The case involved two male college students who, for twenty-one months, were “in a romantic and sexual relationship”. About six months after the relationship ended, one student, JC, accused the other, John, of sexual misconduct. The college found John responsible for various forms of sexual misconduct, including “sexual violence” by waking JC up with kisses while they were in bed together. The federal judge ruled that Brandeis had taken the meaning of sexual violence too far:

“The findings of the Special Examiner regarding the ‘kissing’ incidents are particularly noteworthy. The Special Examiner concluded that John sometimes woke JC up with kisses and sometimes continued to try to kiss him after JC said he wanted to go back to sleep. She further concluded that these actions were acts of “violence”. To achieve this, she essentially sewn up a series of general generalizations: kissing is a sexual activity; a sleeping person is physically incapable and therefore cannot give consent; the existence of a relationship is irrelevant for consent; sexual activity without consent is sexual misconduct; Sexual misconduct is a form of violence – to come to a conclusion that seems at odds with common sense and ordinary meanings and definitions of words.

The problem with what Brandeis did isn’t necessarily his conclusion that kissing can be a form of sexual violence. If someone pins other people to a wall and forcibly kisses them, it is obviously a sexual assault. The problem, as the judge repeatedly pointed out, is that Brandeis ignored the context. If you wake up next to your boyfriend or girlfriend (or spouse) after a night of consensual sex activity and wake them up with kisses, it’s just not the same as nailing a stranger to a wall and force a kiss on that person.

This refusal to distinguish between assaulting a stranger and sexually touching someone with whom you have a sexual relationship and with whom you have developed an understanding of relevance is undoubtedly well-intentioned. No one wants to go back to the days when marriage was an authorization for rape. And having sex is no excuse for sexual assault. Nonetheless, there must be a path between these extremes. As the federal judge wrote in the Brandeis case:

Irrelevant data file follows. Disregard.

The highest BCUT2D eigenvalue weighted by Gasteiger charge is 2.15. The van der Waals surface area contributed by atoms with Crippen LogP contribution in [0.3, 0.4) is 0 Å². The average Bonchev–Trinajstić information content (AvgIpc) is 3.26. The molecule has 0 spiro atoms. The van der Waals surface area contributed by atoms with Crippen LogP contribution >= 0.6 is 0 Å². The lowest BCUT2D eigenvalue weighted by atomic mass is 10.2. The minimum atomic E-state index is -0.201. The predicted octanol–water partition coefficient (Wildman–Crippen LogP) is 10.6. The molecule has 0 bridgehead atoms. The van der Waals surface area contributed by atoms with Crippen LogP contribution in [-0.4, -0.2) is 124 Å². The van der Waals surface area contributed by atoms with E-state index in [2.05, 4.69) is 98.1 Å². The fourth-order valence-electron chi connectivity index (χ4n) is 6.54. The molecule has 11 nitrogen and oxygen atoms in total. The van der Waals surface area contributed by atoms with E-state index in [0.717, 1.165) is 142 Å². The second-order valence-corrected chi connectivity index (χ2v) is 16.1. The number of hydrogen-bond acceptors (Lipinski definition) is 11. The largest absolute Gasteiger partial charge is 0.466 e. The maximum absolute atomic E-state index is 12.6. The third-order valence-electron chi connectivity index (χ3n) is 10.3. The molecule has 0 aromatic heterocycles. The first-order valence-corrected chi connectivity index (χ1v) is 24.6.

“In short, the existence of a relationship was unquestionably a central issue in assessing John’s behavior and resolving the issue of consent. The existence of a relationship did not immunize John from the consequences of any inappropriate behavior. But neither should it have been dismissed out of hand simply on the basis of a broad generalization that sexual misconduct can and does occur in the context of a relationship.

This brings us back to laws restricting access to abortion. Many of these laws, like those described above, are based on a narrower definition of consent. A woman can only truly consent to an abortion if she has seen the ultrasound, listened to the heartbeat, waited a certain number of days, and so on. This logic is very similar to affirmative consent. The way a woman consents to sexual activity must be restricted in order to protect her. Advocates of laws restricting access to abortion can sometimes look a lot like advocates for affirmative consent. They will talk about power differences based on gender and how women are sometimes put under undue pressure from the man who made them pregnant to terminate their pregnancy. Restrictive laws are designed to ensure that her consent is genuine and not the product of male pressure.

Of course, it’s important to make sure that no one engages in sexual activity or has an abortion without actually consenting to it. But the ability to decide consent for oneself is the hallmark of being a full and equal citizen. The reasonable person test is the norm in law and the government should not have too much power to narrow the definition of consent on a case-by-case basis. This is also true for both sides of the political spectrum.